Experiments reporting magnetic-field generation by the ablative nonlinear Rayleigh–Taylor (RT) instability are reviewed. The experiments show how large-scale magnetic fields can, under certain circumstances, emerge and persist in strongly driven laboratory and astrophysical flows at drive pressures exceeding one million times atmospheric pressure.
The effect of the dietary n-3 long-chain PUFA, DHA (22 : 6n-3), on the growth of pre-term infants is controversial. We tested the effect of higher-dose DHA (approximately 1 % dietary fatty acids) on the growth of pre-term infants to 18 months corrected age compared with standard feeding practice (0·2–0·3 % DHA) in a randomised controlled trial. Infants born < 33 weeks gestation (n 657) were randomly allocated to receive breast milk and/or formula with higher DHA or standard DHA according to a concealed schedule stratified for sex and birth-weight ( < 1250 and ≥ 1250 g). The dietary arachidonic acid content of both diets was constant at approximately 0·4 % total fatty acids. The intervention was from day 2 to 5 of life until the infant's expected date of delivery (EDD). Growth was assessed at EDD, and at 4, 12 and 18 months corrected age. There was no effect of higher DHA on weight or head circumference at any age, but infants fed higher DHA were 0·7 cm (95 % CI 0·1, 1·4 cm; P = 0·02) longer at 18 months corrected age. There was an interaction effect between treatment and birth weight strata for weight (P = 0·01) and length (P = 0·04). Higher DHA resulted in increased length in infants born weighing ≥ 1250 g at 4 months corrected age and in both weight and length at 12 and 18 months corrected age. Our data show that DHA up to 1 % total dietary fatty acids does not adversely affect growth.
We obtained CCD observations of the open cluster NGC 752 with the 1.8m Vatican Advanced Technology Telescope (Mt. Graham, Arizona) with a 4K CCD camera and eight intermediate-band filters of the Stromvil (Strömgren + Vilnius) system. Four 12′ × 12′ fields were observed, covering the central part of the cluster. The good-quality multicolor data made it possible to obtain precise estimates of distance moduli, metallicity and foreground reddening for individual stars down to the limiting magnitude, V = 17.5, enabling photometric identification of faint cluster members. The new observations provide an extension of the lower main sequence to three magnitudes beyond the previous (photographic) limit. A relatively small number of photometric members identified at fainter magnitudes seems to be indicative of actual dissolution of the cluster from the low-mass end.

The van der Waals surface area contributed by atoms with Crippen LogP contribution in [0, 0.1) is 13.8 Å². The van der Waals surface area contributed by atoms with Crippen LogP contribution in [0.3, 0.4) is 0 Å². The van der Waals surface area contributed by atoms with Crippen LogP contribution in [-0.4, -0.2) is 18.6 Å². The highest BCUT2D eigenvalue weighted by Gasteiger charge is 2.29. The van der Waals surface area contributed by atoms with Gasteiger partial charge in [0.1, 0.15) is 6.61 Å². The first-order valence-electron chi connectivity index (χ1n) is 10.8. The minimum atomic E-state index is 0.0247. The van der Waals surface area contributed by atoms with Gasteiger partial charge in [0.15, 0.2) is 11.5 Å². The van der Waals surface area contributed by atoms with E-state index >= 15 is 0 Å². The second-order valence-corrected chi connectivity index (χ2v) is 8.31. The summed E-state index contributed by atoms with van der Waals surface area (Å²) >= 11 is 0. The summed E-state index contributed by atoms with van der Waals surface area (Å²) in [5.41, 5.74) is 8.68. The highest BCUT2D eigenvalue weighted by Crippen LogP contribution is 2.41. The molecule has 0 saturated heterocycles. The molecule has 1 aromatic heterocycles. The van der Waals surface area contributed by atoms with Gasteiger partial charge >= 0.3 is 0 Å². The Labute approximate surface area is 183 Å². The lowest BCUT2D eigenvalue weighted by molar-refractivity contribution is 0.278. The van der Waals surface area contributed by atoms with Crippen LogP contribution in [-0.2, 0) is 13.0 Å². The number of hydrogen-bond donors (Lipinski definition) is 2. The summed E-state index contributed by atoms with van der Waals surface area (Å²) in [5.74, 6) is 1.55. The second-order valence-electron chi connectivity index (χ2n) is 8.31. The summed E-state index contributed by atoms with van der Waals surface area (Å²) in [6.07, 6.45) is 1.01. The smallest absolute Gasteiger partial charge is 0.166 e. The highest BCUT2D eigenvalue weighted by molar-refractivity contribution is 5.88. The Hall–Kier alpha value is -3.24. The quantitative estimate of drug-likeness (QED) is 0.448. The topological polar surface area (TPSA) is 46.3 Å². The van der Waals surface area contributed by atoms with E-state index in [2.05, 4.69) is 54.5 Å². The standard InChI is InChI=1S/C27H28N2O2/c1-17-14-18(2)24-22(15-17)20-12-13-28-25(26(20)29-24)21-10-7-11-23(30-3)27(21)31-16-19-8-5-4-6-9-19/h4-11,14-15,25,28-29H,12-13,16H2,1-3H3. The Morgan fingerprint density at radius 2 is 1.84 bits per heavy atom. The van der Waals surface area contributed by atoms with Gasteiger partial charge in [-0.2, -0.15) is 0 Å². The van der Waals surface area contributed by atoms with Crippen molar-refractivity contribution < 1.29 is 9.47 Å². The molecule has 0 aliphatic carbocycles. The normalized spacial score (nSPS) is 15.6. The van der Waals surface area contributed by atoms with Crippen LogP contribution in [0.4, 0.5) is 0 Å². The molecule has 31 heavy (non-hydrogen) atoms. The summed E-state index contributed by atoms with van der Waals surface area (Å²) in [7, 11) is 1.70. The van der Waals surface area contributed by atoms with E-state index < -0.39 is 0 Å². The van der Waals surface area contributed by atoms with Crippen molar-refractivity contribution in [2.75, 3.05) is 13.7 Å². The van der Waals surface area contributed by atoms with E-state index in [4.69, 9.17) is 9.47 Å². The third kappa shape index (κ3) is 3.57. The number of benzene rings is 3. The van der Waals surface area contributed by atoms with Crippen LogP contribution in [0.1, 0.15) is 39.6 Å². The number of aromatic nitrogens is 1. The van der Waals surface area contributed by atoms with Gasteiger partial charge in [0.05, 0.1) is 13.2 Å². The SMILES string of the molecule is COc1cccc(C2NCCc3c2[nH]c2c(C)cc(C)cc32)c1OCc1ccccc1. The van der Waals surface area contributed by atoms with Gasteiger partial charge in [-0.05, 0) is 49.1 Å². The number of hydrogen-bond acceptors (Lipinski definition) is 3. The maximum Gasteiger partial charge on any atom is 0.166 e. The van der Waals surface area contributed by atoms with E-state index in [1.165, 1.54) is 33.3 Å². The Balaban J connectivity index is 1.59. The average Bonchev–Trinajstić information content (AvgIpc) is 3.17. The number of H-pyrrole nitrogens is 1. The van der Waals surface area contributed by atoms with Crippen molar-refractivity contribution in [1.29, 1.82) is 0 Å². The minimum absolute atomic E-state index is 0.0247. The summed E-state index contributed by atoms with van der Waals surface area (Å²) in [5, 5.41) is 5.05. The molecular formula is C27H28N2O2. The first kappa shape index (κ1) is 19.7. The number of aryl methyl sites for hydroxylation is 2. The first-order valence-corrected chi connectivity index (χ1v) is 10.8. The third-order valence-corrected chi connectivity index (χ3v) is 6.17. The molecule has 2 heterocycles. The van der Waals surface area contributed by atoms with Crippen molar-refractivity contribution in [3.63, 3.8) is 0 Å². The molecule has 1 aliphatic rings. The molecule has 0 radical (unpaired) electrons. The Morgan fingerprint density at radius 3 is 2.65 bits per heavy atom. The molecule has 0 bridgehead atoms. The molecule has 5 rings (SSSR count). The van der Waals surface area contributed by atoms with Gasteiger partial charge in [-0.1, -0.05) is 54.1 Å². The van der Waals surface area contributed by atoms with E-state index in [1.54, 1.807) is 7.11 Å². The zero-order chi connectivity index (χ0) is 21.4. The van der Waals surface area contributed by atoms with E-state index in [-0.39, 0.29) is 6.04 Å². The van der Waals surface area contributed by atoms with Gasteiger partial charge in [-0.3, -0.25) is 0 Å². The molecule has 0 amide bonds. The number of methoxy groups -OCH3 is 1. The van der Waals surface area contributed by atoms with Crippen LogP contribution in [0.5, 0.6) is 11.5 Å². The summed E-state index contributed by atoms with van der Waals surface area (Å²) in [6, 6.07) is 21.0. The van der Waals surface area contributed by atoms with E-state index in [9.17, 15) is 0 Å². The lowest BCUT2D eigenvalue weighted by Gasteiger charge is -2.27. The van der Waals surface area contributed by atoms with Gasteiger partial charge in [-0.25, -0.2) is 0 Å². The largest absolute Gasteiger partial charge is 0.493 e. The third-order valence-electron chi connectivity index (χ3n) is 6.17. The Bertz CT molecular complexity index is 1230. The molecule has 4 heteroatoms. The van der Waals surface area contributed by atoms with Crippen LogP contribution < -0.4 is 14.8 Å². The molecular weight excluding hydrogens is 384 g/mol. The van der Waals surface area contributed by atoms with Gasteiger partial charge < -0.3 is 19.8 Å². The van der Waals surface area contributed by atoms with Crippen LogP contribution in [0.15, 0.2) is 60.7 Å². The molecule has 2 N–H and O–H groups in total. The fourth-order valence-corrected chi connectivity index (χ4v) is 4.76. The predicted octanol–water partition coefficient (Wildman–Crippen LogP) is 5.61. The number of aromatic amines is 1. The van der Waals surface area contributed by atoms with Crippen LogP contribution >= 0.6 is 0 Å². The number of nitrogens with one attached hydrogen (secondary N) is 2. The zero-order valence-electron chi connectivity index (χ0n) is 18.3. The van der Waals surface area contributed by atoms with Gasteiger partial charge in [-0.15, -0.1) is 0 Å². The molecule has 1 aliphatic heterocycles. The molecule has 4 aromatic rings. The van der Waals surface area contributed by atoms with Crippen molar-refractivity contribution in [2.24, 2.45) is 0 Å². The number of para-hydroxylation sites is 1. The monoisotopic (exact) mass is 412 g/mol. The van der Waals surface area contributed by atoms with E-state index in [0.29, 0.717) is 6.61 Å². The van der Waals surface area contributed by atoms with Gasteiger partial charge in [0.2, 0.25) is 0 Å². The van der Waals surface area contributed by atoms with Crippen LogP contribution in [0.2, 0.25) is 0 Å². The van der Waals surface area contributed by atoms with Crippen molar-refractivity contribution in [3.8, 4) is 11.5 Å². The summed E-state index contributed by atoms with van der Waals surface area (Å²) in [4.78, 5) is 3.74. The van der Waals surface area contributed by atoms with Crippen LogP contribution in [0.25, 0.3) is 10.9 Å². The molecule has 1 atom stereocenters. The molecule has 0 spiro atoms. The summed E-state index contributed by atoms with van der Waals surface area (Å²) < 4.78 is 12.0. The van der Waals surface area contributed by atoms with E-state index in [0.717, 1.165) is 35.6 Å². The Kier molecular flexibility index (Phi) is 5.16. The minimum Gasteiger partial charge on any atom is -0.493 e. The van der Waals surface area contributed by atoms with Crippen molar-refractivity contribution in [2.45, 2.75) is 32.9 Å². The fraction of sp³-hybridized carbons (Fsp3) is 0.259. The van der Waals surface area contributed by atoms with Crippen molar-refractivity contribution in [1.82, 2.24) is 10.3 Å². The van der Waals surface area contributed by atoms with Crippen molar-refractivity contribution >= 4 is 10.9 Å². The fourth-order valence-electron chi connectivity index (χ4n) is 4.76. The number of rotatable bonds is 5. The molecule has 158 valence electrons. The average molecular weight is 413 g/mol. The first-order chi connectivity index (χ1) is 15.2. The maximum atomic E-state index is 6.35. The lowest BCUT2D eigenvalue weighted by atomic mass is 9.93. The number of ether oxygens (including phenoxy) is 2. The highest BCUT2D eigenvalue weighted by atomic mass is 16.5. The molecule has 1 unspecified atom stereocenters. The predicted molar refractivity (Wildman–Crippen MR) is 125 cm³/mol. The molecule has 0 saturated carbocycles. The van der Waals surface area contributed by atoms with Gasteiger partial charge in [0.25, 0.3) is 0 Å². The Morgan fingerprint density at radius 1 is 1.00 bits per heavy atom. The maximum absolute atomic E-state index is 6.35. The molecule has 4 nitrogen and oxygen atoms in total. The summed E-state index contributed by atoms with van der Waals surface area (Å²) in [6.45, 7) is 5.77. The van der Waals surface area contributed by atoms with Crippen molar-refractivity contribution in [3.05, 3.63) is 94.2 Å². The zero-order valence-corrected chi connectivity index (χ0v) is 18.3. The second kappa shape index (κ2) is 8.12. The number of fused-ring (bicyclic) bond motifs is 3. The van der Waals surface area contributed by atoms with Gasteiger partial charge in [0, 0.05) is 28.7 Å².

We report measurements of the thermal conductivity on a potential high temperature thermoelectric material, the quasicrystal Al70.8Pd20.9Mn8.3. Thermal conductivity is determined over a temperature range from 30 K to 600 K, using both the steady state gradient method and the 3ω method. Measurements of high temperature thermal conductivity are extremely difficult using standard heat conduction techniques. These difficulties arise from the fact that heat is lost due to radiative effects. The radiative effects are proportional to the temperature of the sample to the fourth power and therefore can lead to large errors in the measured thermal conductivity of the sample, becoming more serious as the temperature increases. For thermoelectric applications in the high temperature regime, the thermal conductivity is an extremely important parameter to determine. The 3ω technique minimizes radiative heat loss terms, which will allow for more accurate determination of the thermal conductivity of Al70.8Pd20.9Mn8.3 at high temperatures. The results obtained using the 3ω method are compared to results from a standard bulk-thermal-conductivity-technique on the same samples over the temperature range, 30 K to 300 K.